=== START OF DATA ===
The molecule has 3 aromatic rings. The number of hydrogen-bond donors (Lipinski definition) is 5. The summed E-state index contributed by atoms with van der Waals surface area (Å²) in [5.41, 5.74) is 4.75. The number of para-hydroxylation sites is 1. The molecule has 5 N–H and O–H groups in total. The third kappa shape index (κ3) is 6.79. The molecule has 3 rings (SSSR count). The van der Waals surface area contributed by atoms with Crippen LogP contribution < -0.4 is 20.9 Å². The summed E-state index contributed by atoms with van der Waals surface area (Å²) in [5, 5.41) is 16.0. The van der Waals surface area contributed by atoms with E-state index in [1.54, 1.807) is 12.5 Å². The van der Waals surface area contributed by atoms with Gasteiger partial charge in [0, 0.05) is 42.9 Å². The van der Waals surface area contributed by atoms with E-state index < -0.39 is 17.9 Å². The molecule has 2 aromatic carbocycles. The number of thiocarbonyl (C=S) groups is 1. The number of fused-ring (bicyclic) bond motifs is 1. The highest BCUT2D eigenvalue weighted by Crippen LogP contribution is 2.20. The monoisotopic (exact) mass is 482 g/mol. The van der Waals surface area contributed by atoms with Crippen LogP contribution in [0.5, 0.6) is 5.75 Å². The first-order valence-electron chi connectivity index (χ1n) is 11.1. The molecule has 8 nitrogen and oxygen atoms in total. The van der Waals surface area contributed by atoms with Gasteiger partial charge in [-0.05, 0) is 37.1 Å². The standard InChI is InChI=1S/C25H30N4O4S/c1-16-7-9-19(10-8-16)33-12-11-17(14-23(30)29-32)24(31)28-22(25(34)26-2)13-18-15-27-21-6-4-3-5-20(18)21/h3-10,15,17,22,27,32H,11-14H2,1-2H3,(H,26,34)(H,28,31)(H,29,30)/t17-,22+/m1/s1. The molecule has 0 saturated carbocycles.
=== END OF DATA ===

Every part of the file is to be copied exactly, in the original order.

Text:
The molecule has 3 aromatic rings. The number of hydrogen-bond donors (Lipinski definition) is 5. The summed E-state index contributed by atoms with van der Waals surface area (Å²) in [5.41, 5.74) is 4.75. The number of para-hydroxylation sites is 1. The molecule has 5 N–H and O–H groups in total. The third kappa shape index (κ3) is 6.79. The molecule has 3 rings (SSSR count). The van der Waals surface area contributed by atoms with Crippen LogP contribution < -0.4 is 20.9 Å². The summed E-state index contributed by atoms with van der Waals surface area (Å²) in [5, 5.41) is 16.0. The van der Waals surface area contributed by atoms with E-state index in [1.54, 1.807) is 12.5 Å². The van der Waals surface area contributed by atoms with Gasteiger partial charge in [0, 0.05) is 42.9 Å². The van der Waals surface area contributed by atoms with E-state index < -0.39 is 17.9 Å². The molecule has 2 aromatic carbocycles. The number of thiocarbonyl (C=S) groups is 1. The number of fused-ring (bicyclic) bond motifs is 1. The highest BCUT2D eigenvalue weighted by Crippen LogP contribution is 2.20. The monoisotopic (exact) mass is 482 g/mol. The van der Waals surface area contributed by atoms with Crippen LogP contribution in [0.5, 0.6) is 5.75 Å². The first-order valence-electron chi connectivity index (χ1n) is 11.1. The molecule has 8 nitrogen and oxygen atoms in total. The van der Waals surface area contributed by atoms with Gasteiger partial charge in [-0.05, 0) is 37.1 Å². The standard InChI is InChI=1S/C25H30N4O4S/c1-16-7-9-19(10-8-16)33-12-11-17(14-23(30)29-32)24(31)28-22(25(34)26-2)13-18-15-27-21-6-4-3-5-20(18)21/h3-10,15,17,22,27,32H,11-14H2,1-2H3,(H,26,34)(H,28,31)(H,29,30)/t17-,22+/m1/s1. The molecule has 0 saturated carbocycles.